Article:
Certain that the army was going to be attacked the next morning, Peabody on his own authority sent a strong reconnaissance force of three companies, commanded by one of his best officers, Maj. James Powell, out shortly before dawn on April 6. He ordered Powell that if he encountered the enemy to “drive in the guard and open up on the reserve, develop the force, hold the ground as long as possible, then fall back.”

He hoped that this would temporarily interrupt the Confederates plans and, more important, provide a warning to Union units in time to prepare for the coming onslaught.

Maj. Powell’s reconnaissance force first engaged Confederate pickets about dawn, in a meadow known as Fraley field. Driving back the pickets, the troops engaged a substantial force of Confederates behind them, and after a sharp fight were beginning to push them back when they were confronted with the awesome sight of a long line of battle–one that would soon overlap both their flanks.

Powell wisely chose to withdraw, and was soon reinforced by additional troops sent forward by Peabody. In the meantime, Peabody had been visited by an angry Prentiss, who, having found out that a force of Peabody’s men had advanced and been fired upon, declared that he would “hold (Peabody) personally responsible for bringing on this engagement.”

Peabody contemptuously replied that he was personally responsible for all of his actions, and rode away. Prentiss never forgave Peabody, nor gave him the credit he deserved. In his official report of the battle, he barely mentioned his name.

Peabody, having had a premonition that he would not survive the battle, took the rest of his brigade forward and met the Confederates head-on, providing an unexpected resistance that clearly disrupted the Confederate timetable. But overwhelming rebel numbers and determination by S.A.M. Wood’s and R.G. Shaver’s brigades soon pushed Peabody back.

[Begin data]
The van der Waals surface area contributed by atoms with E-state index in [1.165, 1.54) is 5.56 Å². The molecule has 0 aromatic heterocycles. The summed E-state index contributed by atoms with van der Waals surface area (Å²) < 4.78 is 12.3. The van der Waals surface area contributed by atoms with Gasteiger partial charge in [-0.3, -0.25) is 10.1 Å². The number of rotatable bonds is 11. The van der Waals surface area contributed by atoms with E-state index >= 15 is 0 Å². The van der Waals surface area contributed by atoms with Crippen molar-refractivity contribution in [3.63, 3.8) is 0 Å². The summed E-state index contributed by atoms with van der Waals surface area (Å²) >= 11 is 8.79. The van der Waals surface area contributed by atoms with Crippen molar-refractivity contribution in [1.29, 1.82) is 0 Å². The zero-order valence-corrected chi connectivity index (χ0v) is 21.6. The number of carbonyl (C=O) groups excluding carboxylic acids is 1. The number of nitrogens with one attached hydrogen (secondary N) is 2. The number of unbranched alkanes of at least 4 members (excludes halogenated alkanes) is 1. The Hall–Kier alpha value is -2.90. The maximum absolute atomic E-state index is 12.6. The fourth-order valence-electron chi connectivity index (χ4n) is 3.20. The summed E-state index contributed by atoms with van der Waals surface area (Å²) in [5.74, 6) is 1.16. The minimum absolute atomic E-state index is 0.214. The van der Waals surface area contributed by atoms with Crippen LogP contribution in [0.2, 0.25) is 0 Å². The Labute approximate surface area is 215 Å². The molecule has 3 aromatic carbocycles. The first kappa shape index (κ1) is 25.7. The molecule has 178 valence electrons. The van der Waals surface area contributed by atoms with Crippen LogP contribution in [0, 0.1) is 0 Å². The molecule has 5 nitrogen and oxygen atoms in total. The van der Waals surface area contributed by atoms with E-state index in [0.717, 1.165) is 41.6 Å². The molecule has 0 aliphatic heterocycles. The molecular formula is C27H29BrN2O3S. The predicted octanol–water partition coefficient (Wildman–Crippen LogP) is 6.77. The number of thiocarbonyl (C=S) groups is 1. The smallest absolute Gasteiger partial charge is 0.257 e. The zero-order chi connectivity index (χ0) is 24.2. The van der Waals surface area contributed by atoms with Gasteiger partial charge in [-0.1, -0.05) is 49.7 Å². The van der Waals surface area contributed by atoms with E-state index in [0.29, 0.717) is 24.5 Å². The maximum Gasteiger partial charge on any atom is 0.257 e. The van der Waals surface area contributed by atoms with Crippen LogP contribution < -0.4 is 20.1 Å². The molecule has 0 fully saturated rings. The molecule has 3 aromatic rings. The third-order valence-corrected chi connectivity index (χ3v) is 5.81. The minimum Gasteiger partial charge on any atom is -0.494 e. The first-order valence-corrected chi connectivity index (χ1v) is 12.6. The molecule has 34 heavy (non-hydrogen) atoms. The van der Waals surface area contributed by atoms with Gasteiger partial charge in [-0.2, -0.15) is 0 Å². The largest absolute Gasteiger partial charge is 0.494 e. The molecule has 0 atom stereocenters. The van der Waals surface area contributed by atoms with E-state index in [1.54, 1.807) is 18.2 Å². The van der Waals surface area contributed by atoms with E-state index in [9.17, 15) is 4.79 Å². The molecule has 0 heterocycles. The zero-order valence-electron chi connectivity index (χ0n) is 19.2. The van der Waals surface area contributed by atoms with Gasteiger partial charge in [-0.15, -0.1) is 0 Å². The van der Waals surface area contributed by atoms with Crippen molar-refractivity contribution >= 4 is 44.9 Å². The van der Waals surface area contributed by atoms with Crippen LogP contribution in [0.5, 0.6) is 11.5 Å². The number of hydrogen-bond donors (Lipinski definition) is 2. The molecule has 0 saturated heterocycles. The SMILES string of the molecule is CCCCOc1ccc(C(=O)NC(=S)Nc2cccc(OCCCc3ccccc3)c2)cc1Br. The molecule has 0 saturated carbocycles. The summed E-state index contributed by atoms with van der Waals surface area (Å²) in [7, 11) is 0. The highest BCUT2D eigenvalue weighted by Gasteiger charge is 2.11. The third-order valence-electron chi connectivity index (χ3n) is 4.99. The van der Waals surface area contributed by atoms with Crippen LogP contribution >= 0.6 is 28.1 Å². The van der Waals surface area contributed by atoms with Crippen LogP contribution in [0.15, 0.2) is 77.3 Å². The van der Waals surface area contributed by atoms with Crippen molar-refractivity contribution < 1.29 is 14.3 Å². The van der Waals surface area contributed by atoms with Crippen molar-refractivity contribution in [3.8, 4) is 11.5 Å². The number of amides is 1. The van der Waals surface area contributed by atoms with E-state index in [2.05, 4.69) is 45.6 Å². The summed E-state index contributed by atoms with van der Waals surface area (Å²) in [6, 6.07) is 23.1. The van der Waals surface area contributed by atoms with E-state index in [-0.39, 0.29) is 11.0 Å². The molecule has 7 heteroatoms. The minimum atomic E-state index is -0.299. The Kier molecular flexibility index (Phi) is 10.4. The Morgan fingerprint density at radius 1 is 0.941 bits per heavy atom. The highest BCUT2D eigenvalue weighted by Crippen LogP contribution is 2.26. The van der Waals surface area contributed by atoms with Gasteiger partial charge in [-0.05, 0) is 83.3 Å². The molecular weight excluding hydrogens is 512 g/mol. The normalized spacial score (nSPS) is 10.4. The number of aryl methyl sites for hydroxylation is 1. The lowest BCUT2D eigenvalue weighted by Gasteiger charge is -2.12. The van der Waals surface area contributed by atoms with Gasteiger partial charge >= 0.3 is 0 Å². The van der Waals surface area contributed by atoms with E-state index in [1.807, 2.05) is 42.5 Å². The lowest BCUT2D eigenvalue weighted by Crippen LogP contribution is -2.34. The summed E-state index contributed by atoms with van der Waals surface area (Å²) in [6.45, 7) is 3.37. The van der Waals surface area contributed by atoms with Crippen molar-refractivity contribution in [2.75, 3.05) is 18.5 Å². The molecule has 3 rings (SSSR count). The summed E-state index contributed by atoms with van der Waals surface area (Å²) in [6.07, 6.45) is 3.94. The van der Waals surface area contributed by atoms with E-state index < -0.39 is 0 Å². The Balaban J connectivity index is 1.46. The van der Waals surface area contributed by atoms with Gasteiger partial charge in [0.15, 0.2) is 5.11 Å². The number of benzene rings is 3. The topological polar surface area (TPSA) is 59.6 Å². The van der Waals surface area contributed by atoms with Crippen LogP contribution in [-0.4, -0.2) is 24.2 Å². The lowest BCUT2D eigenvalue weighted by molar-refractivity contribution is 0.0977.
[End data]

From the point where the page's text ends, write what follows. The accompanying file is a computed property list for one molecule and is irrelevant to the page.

Both Prentiss and Sherman, careless about taking proper precautions against an attack, made up for their shortcomings once engaged. Sherman quickly rode toward the sound of the guns and began to place regiments and artillery, and reassured his men by calmly directing the defense.

Grant arrived early in the morning, saw that Sherman was handling things in his sector, and quickly rode off to check on the other divisions and reinforcements.

Thanks to Peabody’s vigilance, Prentiss was not taken by surprise, and was able hastily to assemble a line of battle in time to meet the attack by A.H. Gladden’s and J.R. Chalmers’ Confederate brigades. Although many of Prentiss’s troops broke for the rear, he was soon reinforced and was able to form a solid defensive position on the left flank of the Union line. This position, formed along a sunken road and nicknamed the “Hornet’s Nest” by the Confederates, held out until late afternoon.

Finally, Prentiss was surrounded and forced to surrender, but he had bought the time Grant needed to hold the Confederates until the end of the day. The next morning, reinforced by Buell overnight, Grant attacked and drove the Confederates back toward Corinth.

Total casualties for the two armies were nearly 24,000 in killed, wounded, and missing. Although captured, Prentiss was soon paroled and returned to active duty.

Peabody never saw the fruit of his labor, and indeed never got the recognition he deserved. He was wounded four times in the battle, and was killed when he was shot in the head. Also killed was Albert Sidney Johnston, which was a significant blow to the Confederacy. The Confederate commanders who succeeded him in the west lacked either the skill to face Grant, or the confidence of Jefferson Davis, or both. The long casualty lists of Shiloh staggered the Union, which now realized that the Civil War was going to be a long, bloody conflict.
For further reading:

Order: Martin’s The Shiloh Campaign Now